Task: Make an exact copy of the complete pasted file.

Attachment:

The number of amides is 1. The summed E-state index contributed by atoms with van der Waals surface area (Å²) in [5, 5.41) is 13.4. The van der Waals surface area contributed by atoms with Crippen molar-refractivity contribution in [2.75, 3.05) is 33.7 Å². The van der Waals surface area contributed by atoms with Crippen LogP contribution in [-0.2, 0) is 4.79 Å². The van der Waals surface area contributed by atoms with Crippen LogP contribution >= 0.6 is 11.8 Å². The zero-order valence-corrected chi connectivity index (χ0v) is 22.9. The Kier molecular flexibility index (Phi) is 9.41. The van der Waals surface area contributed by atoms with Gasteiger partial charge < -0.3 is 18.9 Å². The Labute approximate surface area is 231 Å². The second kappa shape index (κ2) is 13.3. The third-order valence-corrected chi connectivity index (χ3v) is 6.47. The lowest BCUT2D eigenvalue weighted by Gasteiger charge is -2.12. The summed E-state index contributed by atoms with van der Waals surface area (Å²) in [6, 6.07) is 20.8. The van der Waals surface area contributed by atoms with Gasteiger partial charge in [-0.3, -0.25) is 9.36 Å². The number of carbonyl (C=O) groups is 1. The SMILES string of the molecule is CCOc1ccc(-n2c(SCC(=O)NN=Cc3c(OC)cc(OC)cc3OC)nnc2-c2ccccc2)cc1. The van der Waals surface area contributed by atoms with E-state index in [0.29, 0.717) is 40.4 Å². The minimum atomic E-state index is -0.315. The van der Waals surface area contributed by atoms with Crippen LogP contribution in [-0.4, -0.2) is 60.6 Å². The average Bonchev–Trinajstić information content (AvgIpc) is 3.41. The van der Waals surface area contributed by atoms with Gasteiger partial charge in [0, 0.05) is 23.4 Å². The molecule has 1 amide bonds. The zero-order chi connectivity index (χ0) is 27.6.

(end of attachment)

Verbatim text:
The number of amides is 1. The summed E-state index contributed by atoms with van der Waals surface area (Å²) in [5, 5.41) is 13.4. The van der Waals surface area contributed by atoms with Crippen molar-refractivity contribution in [2.75, 3.05) is 33.7 Å². The van der Waals surface area contributed by atoms with Crippen LogP contribution in [-0.2, 0) is 4.79 Å². The van der Waals surface area contributed by atoms with Crippen LogP contribution >= 0.6 is 11.8 Å². The zero-order valence-corrected chi connectivity index (χ0v) is 22.9. The Kier molecular flexibility index (Phi) is 9.41. The van der Waals surface area contributed by atoms with Gasteiger partial charge < -0.3 is 18.9 Å². The Labute approximate surface area is 231 Å². The second kappa shape index (κ2) is 13.3. The third-order valence-corrected chi connectivity index (χ3v) is 6.47. The lowest BCUT2D eigenvalue weighted by Gasteiger charge is -2.12. The summed E-state index contributed by atoms with van der Waals surface area (Å²) in [6, 6.07) is 20.8. The van der Waals surface area contributed by atoms with Gasteiger partial charge in [-0.3, -0.25) is 9.36 Å². The number of carbonyl (C=O) groups is 1. The SMILES string of the molecule is CCOc1ccc(-n2c(SCC(=O)NN=Cc3c(OC)cc(OC)cc3OC)nnc2-c2ccccc2)cc1. The van der Waals surface area contributed by atoms with E-state index in [0.29, 0.717) is 40.4 Å². The minimum atomic E-state index is -0.315. The van der Waals surface area contributed by atoms with Crippen LogP contribution in [-0.4, -0.2) is 60.6 Å². The average Bonchev–Trinajstić information content (AvgIpc) is 3.41. The van der Waals surface area contributed by atoms with Gasteiger partial charge in [0, 0.05) is 23.4 Å². The molecule has 1 amide bonds. The zero-order chi connectivity index (χ0) is 27.6.